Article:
• For one embodiment, to allow for better tracking of the I/O cache buffer(s) 205 state, if a modified line in the I/O cache buffer(s) 205 is replaced as new entries are added in response to any fetch, prefetch or acquisition of ownership operation, for example, the I/O bridge 250 sends a request over the coherent system interconnect 270 to appropriately update the line in the distributed memory. If a clean line (i.e. no data is currently stored in that cache line) in the I/O cache buffer(s) 205 is replaced in response to a prefetch operation, for example, the I/O bridge 250 sends a snoop request over the coherent system interconnect 270 to indicate this action to the entity tracking the state of the cache buffers in the system. These snoop requests may be sent, for example, by other coherency control logic included within the I/O bridge (not shown). This other coherency control logic may also perform functions such as snoops in response to other types of actions and/or interpreting the coherency state(s) associated with the I/O cache buffer(s) 205 and/or other caching agents in the system.
  • With continuing reference to Figures 2 and 4 , at decision block 445, if the I/O cache buffer(s) 205 do not own the memory line corresponding to the write request in an exclusive state, then at block 455, the retire engine 220 requests and acquires ownership of the memory line over the coherent system interconnect in a similar manner to the above-described corresponding prefetch operation. The retire engine then continues at block 450 to update data in the cache buffer(s) 205 per the write request being retired as also described above.
  • At block 430 once the request has been completed, the request is removed from the I/O transaction request buffer 210.
  • At decision block 435, it is determined whether there are more pending requests in the I/O transaction request buffer 210. If so, they are processed and retired in a similar manner.
  • Using the above-described approach, it is possible to pipeline ordered I/O transaction requests in a system in which there are multiple paths between an I/O bus and memory (as in, for example, a system with distributed, coherent memory). This pipelining is partially facilitated by a prefetch engine that performs non-binding, unordered prefetch operations in response to coherent memory access requests from one or more I/O buses. Additionally, the above-described local I/O cache buffer(s) assists in the pipelining operations by storing the results of the prefetch operations, while maintaining coherency with the remainder of the distributed memory subsystem and cache memories. Enabling pipelining of I/O requests may improve I/O throughput, and thus, overall system performance as compared to prior approaches for handling I/O transactions in a multi-processor, distributed memory, cache coherent system.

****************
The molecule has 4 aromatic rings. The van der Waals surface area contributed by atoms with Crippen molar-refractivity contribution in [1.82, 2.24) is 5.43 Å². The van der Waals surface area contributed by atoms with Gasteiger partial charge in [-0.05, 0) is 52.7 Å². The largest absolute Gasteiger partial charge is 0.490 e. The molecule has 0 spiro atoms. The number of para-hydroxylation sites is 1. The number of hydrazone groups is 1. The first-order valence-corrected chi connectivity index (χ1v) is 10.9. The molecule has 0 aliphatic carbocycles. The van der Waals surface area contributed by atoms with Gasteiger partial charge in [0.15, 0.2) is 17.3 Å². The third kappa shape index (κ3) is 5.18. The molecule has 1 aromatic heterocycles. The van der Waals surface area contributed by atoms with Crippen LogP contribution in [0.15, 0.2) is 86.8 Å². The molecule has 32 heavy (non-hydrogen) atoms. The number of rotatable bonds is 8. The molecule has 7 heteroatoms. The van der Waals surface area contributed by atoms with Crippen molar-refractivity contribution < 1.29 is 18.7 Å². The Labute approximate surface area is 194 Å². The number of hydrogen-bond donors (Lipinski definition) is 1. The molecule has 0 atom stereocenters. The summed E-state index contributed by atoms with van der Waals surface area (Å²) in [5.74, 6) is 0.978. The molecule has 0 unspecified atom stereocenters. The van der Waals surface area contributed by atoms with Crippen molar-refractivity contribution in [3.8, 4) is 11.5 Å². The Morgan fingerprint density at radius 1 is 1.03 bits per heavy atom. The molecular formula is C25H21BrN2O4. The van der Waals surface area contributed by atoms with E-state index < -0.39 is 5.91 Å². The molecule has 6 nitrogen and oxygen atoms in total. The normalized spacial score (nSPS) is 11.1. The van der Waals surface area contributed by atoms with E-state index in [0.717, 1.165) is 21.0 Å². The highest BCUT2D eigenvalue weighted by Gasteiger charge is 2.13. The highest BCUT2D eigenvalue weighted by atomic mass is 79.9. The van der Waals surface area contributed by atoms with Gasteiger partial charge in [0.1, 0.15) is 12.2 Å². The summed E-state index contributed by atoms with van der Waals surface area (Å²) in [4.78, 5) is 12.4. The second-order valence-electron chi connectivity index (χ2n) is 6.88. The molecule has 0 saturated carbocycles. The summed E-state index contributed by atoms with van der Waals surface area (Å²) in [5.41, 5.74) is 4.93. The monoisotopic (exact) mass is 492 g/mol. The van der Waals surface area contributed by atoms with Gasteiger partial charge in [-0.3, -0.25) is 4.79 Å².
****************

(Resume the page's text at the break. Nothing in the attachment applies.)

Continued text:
• Figure 5 is a flow diagram illustrating a method of one embodiment for pipelining ordered I/O transactions. At block 505, I/O transactions directed to a distributed coherent memory from an I/O bus are buffered. At block 510, data is prefetched from the distributed, coherent memory in response to a first buffered input/output transaction and temporarily stored at block 515. At block 520, coherency is maintained between the prefetched data and data stored in the distributed, coherent memory and other cache memories and at block 525, the buffered I/O transactions are retired in order. It will be appreciated that, for other embodiments, the method may include only some of the actions described above or may include additional actions not described above. Further, one or more of the actions may be performed in a different order than described above or concurrently with another action described above.